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Start-up stocks | The reason why investors don’t make money in start-ups

Investments in high-growth companies during the 2020 bull run may have fallen flat as many investors went just by past performance. That doesn’t mean that opportunities in start-up stocks aren’t available in these volatile times.

July 15, 2022 / 09:56 AM IST
Representative image.

Representative image.

The period between June 2020 and September 2021 was one of the best for the Indian equity market but 2022 is turning out to be a gut-wrenching time. The liquidity/volumes in the market have fallen by half and correction in small- and midcaps in India is severe.

All the hyped growth stocks—even the likes of HDFC Bank, Asian Paints and Divis Labs—apart from cement and metal stocks are taking a beating. The sea (broad market indices like the Nifty and Sensex) appears calm but there’s an undertow lurking in both global markets and Indian mid- and small-cap stocks.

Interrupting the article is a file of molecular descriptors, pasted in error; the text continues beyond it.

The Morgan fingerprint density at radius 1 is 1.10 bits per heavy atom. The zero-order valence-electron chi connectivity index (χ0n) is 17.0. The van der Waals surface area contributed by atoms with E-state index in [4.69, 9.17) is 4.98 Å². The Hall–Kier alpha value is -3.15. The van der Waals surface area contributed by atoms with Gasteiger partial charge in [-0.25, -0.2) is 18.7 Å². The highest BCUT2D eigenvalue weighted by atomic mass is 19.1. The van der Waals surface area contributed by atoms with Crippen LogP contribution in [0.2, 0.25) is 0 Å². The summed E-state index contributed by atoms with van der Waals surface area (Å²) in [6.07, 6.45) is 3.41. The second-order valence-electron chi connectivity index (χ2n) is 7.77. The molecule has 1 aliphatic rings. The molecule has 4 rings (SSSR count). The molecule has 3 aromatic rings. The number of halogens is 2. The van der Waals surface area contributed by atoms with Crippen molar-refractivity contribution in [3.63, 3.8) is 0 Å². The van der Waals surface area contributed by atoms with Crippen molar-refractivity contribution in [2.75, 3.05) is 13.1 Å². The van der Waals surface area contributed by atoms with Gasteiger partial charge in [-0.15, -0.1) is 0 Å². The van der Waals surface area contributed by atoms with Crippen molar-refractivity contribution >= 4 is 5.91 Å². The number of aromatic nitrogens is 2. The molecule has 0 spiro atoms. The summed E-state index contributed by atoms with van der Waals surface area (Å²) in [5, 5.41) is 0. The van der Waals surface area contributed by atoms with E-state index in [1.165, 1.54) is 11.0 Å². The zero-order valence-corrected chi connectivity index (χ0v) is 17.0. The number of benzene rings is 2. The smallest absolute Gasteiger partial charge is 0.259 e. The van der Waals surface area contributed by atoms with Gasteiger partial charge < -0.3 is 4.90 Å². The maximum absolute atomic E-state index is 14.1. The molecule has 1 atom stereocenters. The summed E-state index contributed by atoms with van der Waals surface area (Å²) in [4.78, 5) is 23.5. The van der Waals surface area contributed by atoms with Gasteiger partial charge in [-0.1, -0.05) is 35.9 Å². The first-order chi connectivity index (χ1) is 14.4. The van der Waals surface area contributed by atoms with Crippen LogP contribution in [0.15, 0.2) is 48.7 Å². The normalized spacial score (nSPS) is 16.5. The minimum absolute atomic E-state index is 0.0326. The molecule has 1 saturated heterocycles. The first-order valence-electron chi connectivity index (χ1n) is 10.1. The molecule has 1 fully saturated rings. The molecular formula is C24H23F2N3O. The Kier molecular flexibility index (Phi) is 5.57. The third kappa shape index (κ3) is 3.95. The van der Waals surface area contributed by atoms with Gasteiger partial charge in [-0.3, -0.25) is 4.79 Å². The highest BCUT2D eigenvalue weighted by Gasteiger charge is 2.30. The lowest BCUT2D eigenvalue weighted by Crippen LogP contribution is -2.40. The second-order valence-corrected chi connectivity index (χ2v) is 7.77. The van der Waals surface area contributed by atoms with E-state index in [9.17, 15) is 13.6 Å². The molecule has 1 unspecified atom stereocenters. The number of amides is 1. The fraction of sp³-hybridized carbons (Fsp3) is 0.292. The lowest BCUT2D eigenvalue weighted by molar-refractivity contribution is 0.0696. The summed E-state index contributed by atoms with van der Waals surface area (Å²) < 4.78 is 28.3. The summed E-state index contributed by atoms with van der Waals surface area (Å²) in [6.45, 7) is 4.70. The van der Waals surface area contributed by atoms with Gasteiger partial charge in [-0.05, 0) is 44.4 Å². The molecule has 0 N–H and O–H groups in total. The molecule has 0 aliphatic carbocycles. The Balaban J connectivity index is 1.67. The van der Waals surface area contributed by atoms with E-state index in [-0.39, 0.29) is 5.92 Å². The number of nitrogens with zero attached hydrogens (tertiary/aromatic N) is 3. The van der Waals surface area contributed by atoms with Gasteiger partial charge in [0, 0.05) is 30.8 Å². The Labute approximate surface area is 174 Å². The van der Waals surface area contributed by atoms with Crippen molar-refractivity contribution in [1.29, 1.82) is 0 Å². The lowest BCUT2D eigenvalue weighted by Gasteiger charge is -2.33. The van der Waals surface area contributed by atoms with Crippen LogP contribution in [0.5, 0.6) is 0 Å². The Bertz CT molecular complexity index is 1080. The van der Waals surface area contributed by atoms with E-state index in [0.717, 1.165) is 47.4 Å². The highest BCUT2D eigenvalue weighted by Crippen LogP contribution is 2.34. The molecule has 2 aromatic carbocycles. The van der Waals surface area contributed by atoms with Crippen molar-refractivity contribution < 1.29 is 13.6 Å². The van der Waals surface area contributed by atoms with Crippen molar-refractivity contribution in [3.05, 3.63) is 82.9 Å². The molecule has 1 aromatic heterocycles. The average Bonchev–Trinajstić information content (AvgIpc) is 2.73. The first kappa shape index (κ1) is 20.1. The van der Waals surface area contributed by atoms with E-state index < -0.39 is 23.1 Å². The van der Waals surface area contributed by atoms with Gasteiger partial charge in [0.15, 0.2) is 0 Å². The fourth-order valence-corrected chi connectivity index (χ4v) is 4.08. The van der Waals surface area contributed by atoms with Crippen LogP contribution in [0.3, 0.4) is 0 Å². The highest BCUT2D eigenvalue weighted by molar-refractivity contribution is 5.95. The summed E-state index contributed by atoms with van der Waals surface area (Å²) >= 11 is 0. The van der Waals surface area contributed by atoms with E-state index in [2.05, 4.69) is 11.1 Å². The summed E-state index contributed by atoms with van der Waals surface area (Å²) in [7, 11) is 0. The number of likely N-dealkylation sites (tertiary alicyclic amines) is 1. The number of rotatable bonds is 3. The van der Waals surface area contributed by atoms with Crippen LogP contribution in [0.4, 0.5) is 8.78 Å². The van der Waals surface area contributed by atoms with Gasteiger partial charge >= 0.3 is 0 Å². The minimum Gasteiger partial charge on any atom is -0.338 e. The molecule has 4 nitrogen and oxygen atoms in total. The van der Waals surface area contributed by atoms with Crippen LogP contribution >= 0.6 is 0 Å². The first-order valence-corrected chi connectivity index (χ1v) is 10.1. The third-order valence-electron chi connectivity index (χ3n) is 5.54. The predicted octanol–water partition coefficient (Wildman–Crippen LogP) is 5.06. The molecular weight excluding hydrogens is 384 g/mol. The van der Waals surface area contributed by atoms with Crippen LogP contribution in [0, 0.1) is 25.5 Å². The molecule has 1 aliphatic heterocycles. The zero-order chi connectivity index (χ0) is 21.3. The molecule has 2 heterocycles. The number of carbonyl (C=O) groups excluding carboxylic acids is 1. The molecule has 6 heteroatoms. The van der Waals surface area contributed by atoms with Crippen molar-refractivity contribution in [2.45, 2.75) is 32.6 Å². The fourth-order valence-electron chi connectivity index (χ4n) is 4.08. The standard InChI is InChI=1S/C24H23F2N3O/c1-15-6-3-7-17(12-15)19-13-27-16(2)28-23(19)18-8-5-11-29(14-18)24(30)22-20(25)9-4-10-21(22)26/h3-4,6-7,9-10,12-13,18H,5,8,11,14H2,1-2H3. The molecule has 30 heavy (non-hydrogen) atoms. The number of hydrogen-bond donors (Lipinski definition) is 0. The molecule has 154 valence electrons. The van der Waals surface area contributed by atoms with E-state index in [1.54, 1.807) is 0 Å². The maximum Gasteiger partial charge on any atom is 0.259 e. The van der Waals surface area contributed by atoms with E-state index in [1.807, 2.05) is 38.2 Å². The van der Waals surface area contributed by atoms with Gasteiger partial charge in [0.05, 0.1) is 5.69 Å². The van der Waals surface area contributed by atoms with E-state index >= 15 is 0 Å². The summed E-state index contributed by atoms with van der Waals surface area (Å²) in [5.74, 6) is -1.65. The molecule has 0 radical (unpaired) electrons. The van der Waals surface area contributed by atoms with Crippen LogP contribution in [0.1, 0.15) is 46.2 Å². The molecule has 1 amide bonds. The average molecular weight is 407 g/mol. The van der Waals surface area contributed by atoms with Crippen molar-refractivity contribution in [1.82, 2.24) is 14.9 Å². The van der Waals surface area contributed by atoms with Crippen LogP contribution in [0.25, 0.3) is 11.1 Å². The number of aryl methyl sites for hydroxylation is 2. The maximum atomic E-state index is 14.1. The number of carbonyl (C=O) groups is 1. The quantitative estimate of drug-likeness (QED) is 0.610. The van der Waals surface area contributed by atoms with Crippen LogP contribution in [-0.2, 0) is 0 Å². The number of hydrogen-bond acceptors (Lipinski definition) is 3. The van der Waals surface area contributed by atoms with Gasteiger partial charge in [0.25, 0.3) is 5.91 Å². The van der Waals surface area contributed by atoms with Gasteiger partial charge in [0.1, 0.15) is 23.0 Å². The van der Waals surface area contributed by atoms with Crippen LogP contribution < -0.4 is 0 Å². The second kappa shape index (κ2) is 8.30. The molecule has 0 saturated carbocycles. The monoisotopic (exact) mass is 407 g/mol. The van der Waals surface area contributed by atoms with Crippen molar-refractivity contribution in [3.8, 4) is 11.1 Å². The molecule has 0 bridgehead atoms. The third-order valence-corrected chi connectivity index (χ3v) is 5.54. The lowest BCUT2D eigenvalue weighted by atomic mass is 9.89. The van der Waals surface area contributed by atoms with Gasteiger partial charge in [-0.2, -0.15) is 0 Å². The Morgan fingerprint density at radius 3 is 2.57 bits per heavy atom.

Nearly 50 percent of the stocks are down by roughly half from their 52-week highs. The average fall is around 38 percent from their all-time highs. In the US, the S&P 500 has seen one of the worst starts of the year and the NASDAQ is down by more than 20 percent (officially, this is said to be the start of a bear market) and the darlings of the COVID period like technology initial public offerings or IPOs, SPACs or special-purpose acquisition companies, cryptocurrency, etc. are down by 30-70 percent. So what went wrong?

Answer: Recency bias, or extrapolation based on recent events.